RSTA calls for national strategy on highway maintenance
The highways sector needs a national strategy on highway maintenance to ensure it can work collaboratively to deliver more preventative surface treatments across the UK network.
This message come from Paul Boss, Chief Executive of the Road Surface Treatments Association (RSTA), who was responding to last week’s report by independent watchdog, Transport Focus, which said road surfaces on England’s motorways and major ‘A’ roads is drivers’ top priority for improvement.
Transport Focus spoke to more than 5,600 drivers to understand their top priorities for improvement to England’s major roads. As National Highways (formerly Highways England) prepares its longer-term plans, the watchdog checked in with road users to understand their current priorities.
Almost one in five car and van drivers rated the quality of road surfaces on England’s motorways and major ‘A’ roads as poor, with potholes and cracks being the main concerns.
Almost two thirds (65%) of car and van drivers placed more importance on the maintenance of existing roads than building new roads or adding lanes to existing ones. The safer design and upkeep of roads was road users’ second priority for improvement, followed by better management of roadworks.
Mr Boss said that while this report focuses on the national networks, attention needs to be given to local roads as well to help create effective, seamless journeys for the travelling public. “Finding a way to get more preventative treatments on to the trunk road and motorway networks make sense right now given the benefits of using these surface treatments to keep the network in better condition for longer in a more sustainable way. But we must not forget that if we want to give the public what they want, local roads need the same attention. Nobody starts out on a motorway, A and B roads feed all routes to and from motorways so whether you are travelling for business or pleasure, you want those roads in consistently good condition as well.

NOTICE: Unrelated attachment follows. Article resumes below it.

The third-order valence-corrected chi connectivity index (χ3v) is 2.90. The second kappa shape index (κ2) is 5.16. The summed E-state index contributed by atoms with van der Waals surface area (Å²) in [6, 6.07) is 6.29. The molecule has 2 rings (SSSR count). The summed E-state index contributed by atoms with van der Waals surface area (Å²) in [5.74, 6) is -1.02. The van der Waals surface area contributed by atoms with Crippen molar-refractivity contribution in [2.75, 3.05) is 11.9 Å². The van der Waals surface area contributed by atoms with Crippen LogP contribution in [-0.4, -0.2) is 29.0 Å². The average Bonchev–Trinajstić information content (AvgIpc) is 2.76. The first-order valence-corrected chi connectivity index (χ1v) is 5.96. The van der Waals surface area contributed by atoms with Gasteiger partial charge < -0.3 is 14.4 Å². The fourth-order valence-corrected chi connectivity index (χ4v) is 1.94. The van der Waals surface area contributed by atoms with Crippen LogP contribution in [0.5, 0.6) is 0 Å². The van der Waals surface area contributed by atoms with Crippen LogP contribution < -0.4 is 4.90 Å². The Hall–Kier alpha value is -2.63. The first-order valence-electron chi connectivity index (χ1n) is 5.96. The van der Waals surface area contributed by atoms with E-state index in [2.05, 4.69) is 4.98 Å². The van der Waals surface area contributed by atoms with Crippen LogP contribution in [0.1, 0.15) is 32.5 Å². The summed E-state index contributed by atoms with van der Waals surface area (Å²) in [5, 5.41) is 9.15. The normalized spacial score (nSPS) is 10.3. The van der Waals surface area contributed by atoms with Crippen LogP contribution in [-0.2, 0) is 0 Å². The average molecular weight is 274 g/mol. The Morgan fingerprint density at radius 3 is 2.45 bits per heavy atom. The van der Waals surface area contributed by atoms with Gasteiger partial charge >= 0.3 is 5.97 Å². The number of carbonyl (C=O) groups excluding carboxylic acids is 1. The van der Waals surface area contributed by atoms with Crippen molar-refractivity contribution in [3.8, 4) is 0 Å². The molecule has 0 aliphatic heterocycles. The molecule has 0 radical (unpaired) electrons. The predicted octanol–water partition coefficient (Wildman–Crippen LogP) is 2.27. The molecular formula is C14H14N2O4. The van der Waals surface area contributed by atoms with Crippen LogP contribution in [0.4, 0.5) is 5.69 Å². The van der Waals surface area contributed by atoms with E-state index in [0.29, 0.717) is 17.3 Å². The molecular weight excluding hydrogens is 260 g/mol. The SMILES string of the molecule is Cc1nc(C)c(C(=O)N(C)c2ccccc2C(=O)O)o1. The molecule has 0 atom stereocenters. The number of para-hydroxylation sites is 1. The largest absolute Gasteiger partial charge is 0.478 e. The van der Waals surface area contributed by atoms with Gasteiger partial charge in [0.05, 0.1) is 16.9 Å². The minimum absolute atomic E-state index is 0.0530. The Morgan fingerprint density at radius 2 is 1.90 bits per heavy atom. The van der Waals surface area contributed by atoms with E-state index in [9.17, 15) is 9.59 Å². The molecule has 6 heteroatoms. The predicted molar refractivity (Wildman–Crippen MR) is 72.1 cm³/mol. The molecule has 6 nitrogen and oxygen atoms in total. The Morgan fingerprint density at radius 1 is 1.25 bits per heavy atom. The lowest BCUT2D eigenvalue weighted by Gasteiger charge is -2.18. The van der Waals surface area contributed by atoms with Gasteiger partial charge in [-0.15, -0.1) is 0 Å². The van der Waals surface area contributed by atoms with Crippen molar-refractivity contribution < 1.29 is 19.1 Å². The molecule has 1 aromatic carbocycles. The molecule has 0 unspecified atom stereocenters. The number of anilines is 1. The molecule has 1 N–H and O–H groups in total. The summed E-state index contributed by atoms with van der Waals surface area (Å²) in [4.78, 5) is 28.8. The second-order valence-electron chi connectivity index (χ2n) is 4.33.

“Despite underfunding, local roads are usually maintained in a reasonable or good condition due to the implementation of highway asset management plans that have programmed preventative surface treatments as key to their whole lifecycle cost and performance models,” he added.
“As well as helping cracks and potholes from forming in the first place, preventative surface treatments have many other benefits including being more sustainable than other methods of repair and it is vital moving forward that these are included as part of cost-effective long-term asset management plans. We need to keep on maintaining standards and finding a way to make procurement of these treatments less complicated so that all road operators can get easy access to the best surface treatments.”
Mr Boss went on to note that the Department of Transport (DfT), together with the UK Roads Liaison Group (UKLRG) and the Association of Directors of Environment, Economy, Planning and Transport (ADEPT)’s Asset Management Board have developed a detailed business case for investing in highway maintenance. The business case will be presented to Government and HM Treasury later this month, prior to the Comprehensive Spending Review in the autumn.